Discos start filing petitions for increase in tariff

Updated January 28, 2020

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Discos are required to file petitions with clear bifurcation of costs in respect of distribution and supply functions. — Reuters/File
Discos are required to file petitions with clear bifurcation of costs in respect of distribution and supply functions. — Reuters/File

ISLAMABAD: The power distribution companies (Discos) of Wapda have started filing fresh petitions for increase in tariff under the newly introduced two-part tariff mechanism to pass on full electricity costs to consumers in a timely manner.

Under the amended Nepra act (Regulation of Generation, Transmission and Distribution of Electric Power Act), the power companies are required to file separate tariff petitions for power supply and distribution.

Section 23E of the Nepra act now requires that “power supply” licences would perform the function of the sale of electric power and “distribution” licencees under Section 20 would be limited to ownership, operation, management and control of distributing facilities for the movement of delivery to consumers.

Discos are currently deemed to hold a power licence by operation of Section 23(E). As such, all non-sale elements of distribution segment (installation, investment, operation maintenance and controlling of distribution network) now form part of the distribution licence. On the other hand, all sale-related activities earlier being performed by distribution licencees (metering, billing and collection, etc) now form part of supply licence.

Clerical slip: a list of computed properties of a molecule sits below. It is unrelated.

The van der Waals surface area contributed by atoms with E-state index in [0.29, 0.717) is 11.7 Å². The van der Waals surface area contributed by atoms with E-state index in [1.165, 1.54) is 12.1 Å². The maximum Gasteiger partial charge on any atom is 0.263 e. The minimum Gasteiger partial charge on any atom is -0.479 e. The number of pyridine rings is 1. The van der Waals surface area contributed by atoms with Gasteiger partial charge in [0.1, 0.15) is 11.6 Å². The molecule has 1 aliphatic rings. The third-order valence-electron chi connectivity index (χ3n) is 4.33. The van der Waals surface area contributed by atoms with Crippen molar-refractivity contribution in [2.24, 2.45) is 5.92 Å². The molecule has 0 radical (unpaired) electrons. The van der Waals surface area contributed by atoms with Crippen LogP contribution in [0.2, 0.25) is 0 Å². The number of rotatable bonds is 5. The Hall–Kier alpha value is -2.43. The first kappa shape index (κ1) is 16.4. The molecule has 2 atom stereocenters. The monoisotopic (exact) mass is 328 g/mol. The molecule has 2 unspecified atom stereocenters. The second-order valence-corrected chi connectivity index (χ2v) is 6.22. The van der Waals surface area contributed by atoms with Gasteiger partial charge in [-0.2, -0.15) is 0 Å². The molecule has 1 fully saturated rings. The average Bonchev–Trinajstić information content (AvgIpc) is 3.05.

Full electricity costs to be passed on to consumers in ‘timely manner’

Therefore, Discos are required to file petitions with clear bifurcation of costs in respect of distribution and supply functions.

However, the government has committed with the International Monetary Fund to eliminate delays in tariff adjustments and re-introduce the government powers to introduce tariff surcharges “over and above the system’s requirement” to finance over Rs110 billion annual financing cost of over Rs1.7 trillion circular debt.

This has given legal powers through further amendments to the Nepra Act to give the regulator power for determining and notifying quarterly tariffs and ensuring timely submissions of quarterly and annual petitions by Discos.

Most of Discos are now filing separate tariff petitions for tariff adjustments for the current fiscal year and the regulator would conduct public hearings for each distribution company starting with second week of next month.

Tariff increases sought by Discos range between 10 to 27 per cent from their existing tariffs. For example, the Sukkur Electric Power Company has sought an increase of about 10pc in its average sale rate while the Quetta Electric Supply Company has sought about 26pc increase.

The Peshawar Electric Supply Company had demanded an increase of 24pc in its average tariff and claims its total system losses are at about 37pc.

The Multan Electric Power Company has sought an increase of almost 54pc in its net average tariff.

The Hyderabad Electric Supply Company, however, is seeking about 20pc reduction in its net average rate.

The Islamabad Electric Supply Company has additional recovery of about Rs29bn through consumer tariff. The tariff petitions from remaining companies (Gujranwala, Faisalabad and Lahore) are pouring in and would be taken up by the regulator on completion of public hearing for six Discos — namely Iesco, Mepco, Pesco, Sepco, Hesco and Qesco.

Published in Dawn, January 28th, 2020